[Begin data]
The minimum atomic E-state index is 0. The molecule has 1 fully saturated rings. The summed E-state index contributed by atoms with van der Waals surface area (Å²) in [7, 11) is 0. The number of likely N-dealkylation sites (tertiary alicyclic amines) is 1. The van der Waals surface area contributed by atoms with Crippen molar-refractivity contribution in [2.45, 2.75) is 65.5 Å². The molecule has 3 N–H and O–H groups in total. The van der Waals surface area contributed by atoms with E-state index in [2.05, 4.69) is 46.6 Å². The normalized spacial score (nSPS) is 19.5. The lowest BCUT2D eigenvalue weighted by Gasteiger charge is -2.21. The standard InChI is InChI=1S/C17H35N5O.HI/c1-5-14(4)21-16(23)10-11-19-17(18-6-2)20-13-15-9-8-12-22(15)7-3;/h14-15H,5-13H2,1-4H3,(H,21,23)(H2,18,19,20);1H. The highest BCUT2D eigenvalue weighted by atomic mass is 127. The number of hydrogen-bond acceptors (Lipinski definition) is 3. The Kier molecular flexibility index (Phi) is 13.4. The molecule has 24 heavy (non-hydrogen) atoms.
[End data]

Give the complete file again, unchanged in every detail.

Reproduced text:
The minimum atomic E-state index is 0. The molecule has 1 fully saturated rings. The summed E-state index contributed by atoms with van der Waals surface area (Å²) in [7, 11) is 0. The number of likely N-dealkylation sites (tertiary alicyclic amines) is 1. The van der Waals surface area contributed by atoms with Crippen molar-refractivity contribution in [2.45, 2.75) is 65.5 Å². The molecule has 3 N–H and O–H groups in total. The van der Waals surface area contributed by atoms with E-state index in [2.05, 4.69) is 46.6 Å². The normalized spacial score (nSPS) is 19.5. The lowest BCUT2D eigenvalue weighted by Gasteiger charge is -2.21. The standard InChI is InChI=1S/C17H35N5O.HI/c1-5-14(4)21-16(23)10-11-19-17(18-6-2)20-13-15-9-8-12-22(15)7-3;/h14-15H,5-13H2,1-4H3,(H,21,23)(H2,18,19,20);1H. The highest BCUT2D eigenvalue weighted by atomic mass is 127. The number of hydrogen-bond acceptors (Lipinski definition) is 3. The Kier molecular flexibility index (Phi) is 13.4. The molecule has 24 heavy (non-hydrogen) atoms.